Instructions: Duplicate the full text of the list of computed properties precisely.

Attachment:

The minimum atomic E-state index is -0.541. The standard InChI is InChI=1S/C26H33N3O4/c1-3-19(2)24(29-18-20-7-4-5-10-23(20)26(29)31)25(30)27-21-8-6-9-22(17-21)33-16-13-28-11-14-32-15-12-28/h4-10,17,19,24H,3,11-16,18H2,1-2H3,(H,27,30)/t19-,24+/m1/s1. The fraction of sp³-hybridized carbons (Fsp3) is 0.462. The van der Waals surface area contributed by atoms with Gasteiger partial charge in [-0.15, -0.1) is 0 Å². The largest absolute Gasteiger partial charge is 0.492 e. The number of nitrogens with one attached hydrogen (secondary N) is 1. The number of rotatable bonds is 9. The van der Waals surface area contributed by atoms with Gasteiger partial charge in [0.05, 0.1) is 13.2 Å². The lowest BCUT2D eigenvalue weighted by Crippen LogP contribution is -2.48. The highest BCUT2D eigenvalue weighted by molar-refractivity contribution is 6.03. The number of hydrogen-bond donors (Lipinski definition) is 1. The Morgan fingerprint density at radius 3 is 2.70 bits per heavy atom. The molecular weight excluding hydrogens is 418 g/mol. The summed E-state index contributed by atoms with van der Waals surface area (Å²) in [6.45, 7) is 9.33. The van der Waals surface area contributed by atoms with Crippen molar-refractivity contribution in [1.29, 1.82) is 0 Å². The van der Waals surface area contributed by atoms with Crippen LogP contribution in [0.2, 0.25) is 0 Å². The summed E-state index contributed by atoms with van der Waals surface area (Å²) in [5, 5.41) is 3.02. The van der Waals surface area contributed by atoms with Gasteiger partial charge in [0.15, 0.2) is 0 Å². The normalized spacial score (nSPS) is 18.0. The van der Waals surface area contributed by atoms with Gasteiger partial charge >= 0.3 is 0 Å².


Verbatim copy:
The minimum atomic E-state index is -0.541. The standard InChI is InChI=1S/C26H33N3O4/c1-3-19(2)24(29-18-20-7-4-5-10-23(20)26(29)31)25(30)27-21-8-6-9-22(17-21)33-16-13-28-11-14-32-15-12-28/h4-10,17,19,24H,3,11-16,18H2,1-2H3,(H,27,30)/t19-,24+/m1/s1. The fraction of sp³-hybridized carbons (Fsp3) is 0.462. The van der Waals surface area contributed by atoms with Gasteiger partial charge in [-0.15, -0.1) is 0 Å². The largest absolute Gasteiger partial charge is 0.492 e. The number of nitrogens with one attached hydrogen (secondary N) is 1. The number of rotatable bonds is 9. The van der Waals surface area contributed by atoms with Gasteiger partial charge in [0.05, 0.1) is 13.2 Å². The lowest BCUT2D eigenvalue weighted by Crippen LogP contribution is -2.48. The highest BCUT2D eigenvalue weighted by molar-refractivity contribution is 6.03. The number of hydrogen-bond donors (Lipinski definition) is 1. The Morgan fingerprint density at radius 3 is 2.70 bits per heavy atom. The molecular weight excluding hydrogens is 418 g/mol. The summed E-state index contributed by atoms with van der Waals surface area (Å²) in [6.45, 7) is 9.33. The van der Waals surface area contributed by atoms with Crippen molar-refractivity contribution in [1.29, 1.82) is 0 Å². The van der Waals surface area contributed by atoms with Crippen LogP contribution in [0.2, 0.25) is 0 Å². The summed E-state index contributed by atoms with van der Waals surface area (Å²) in [5, 5.41) is 3.02. The van der Waals surface area contributed by atoms with Gasteiger partial charge in [0.15, 0.2) is 0 Å². The normalized spacial score (nSPS) is 18.0. The van der Waals surface area contributed by atoms with Gasteiger partial charge >= 0.3 is 0 Å².